Although woman’s life expectancy at birth in more than 35 countries around the world is upwards of 80 years, in the African region, it is only 54 years, according to recent World Health Organization statistics. Sixty-six percent of maternal deaths happen in sub-Saharan Africa. One in 42 African women still dies during childbirth, as opposed to one in 2,900 in Europe.

Teenage Pregnancy Education

Due to the lack of education and healthcare, teenage mothers experience many complications and premature deaths since their young bodies are still developing and not ready for the physical and emotional trauma of childbirth. Because of this, according to the Center for Global Health and Diplomacy, teenage pregnancy needs to be at the top of the education agenda in Africa among young girls if they are going to be empowered to take control of their bodies, their futures and their health.

Improving Infrastructure Can Save Women’s Lives

Several of the major issues affecting women’s health in Africa are associated with poor living conditions. As the main gatherers of food for their households, women are exposed to particular health risks. There is ample evidence that improving infrastructure such as access to roads and providing safe and accessible water sources can considerably improve women’s health and economic well-being.

HIV Affects More Women than Men

In 2015, 20 percent of new HIV infections among adults were among women aged 15 to 24, despite this group only accounting for 11 percent of the global adult population, according to Avert.com. “In East and Southern Africa, young women will acquire HIV five to seven years earlier than their male peers. In 2015, there were on average 4,500 new HIV infections among young women every week, double the number of young men.”  In west and central Africa, 64 percent of new HIV infections among young people occurred among young women. Location has a lot to do with this, as adolescent girls aged 15 to 19 are five times more likely to be infected with HIV than boys of the same age in Cameroon, Côte d’Ivoire and Guinea.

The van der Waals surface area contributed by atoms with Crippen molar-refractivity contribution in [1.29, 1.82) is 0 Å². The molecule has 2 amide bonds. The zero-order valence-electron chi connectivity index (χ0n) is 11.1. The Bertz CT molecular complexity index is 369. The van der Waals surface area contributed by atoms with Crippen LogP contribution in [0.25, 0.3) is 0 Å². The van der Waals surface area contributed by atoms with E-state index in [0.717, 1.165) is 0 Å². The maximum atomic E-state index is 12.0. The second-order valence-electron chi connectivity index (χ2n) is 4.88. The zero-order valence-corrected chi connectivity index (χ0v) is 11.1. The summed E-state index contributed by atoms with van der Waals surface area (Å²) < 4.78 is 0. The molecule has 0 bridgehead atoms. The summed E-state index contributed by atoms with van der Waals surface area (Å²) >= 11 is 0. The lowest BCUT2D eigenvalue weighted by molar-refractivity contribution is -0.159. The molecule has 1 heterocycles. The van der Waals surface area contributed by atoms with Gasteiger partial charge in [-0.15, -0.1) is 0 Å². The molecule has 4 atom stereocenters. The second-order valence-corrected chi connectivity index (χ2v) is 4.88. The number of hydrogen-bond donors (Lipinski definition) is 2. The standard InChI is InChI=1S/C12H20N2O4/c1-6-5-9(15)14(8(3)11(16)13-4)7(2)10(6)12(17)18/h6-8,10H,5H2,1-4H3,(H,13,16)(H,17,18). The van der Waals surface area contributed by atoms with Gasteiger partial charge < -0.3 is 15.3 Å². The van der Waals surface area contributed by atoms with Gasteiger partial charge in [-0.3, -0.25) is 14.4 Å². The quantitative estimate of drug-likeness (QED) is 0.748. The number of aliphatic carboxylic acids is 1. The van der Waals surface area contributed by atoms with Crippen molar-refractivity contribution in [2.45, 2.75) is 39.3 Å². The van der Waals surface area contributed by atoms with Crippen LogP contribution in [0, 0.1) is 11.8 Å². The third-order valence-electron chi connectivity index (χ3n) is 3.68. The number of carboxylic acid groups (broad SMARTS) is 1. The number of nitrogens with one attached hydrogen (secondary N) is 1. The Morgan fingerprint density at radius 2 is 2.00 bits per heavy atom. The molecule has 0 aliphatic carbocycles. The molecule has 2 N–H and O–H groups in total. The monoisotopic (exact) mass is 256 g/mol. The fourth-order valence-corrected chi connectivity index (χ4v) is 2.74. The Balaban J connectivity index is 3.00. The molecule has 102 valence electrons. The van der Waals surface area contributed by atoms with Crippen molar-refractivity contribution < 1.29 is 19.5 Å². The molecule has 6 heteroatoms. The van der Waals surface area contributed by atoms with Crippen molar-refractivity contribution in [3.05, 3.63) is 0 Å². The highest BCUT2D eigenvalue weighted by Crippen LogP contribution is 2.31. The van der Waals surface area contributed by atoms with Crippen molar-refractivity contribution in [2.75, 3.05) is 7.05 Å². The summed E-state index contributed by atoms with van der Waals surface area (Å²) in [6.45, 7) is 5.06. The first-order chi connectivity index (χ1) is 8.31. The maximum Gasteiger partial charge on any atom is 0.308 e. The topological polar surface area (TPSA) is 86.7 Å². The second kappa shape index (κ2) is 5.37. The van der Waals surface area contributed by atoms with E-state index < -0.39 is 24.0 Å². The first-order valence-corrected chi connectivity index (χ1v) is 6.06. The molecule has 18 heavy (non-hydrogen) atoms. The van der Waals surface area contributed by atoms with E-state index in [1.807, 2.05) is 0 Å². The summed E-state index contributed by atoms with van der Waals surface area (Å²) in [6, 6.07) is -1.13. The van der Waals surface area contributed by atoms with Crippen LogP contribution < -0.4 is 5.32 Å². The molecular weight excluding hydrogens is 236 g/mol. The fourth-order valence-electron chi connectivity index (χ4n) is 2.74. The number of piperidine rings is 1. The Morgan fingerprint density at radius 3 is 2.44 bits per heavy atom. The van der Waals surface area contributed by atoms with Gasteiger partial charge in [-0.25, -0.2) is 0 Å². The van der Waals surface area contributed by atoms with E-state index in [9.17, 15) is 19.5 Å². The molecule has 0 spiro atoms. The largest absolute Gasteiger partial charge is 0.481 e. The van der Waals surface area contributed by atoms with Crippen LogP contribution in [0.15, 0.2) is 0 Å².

The Fight for Empowerment

U.N. Women, in partnership with the International Rescue Committee, puts great effort into the protection of women’s empowerment in Africa. This organization supports critical policies for social protection for women. Partnerships with national banks are expanding access to finance to make that happen, along with collaborations with regional and U.N. economic commissions. Although women’s health in Africa is in desperate need of reform, there are many organizations like this one fighting to make that possible.

Policy reform designed to improve women’s health in Africa must address the issue of women’s place in African society so that the health of women can be seen as a basic right.

– Kailey Brennan

Photo: Flickr

Africa

The causes of poverty in Africa cannot be narrowed down to one single source. As a developing country, Africa has a lengthy history of external, internal and man-made forces at work to bring about the circumstances this continent suffers from today.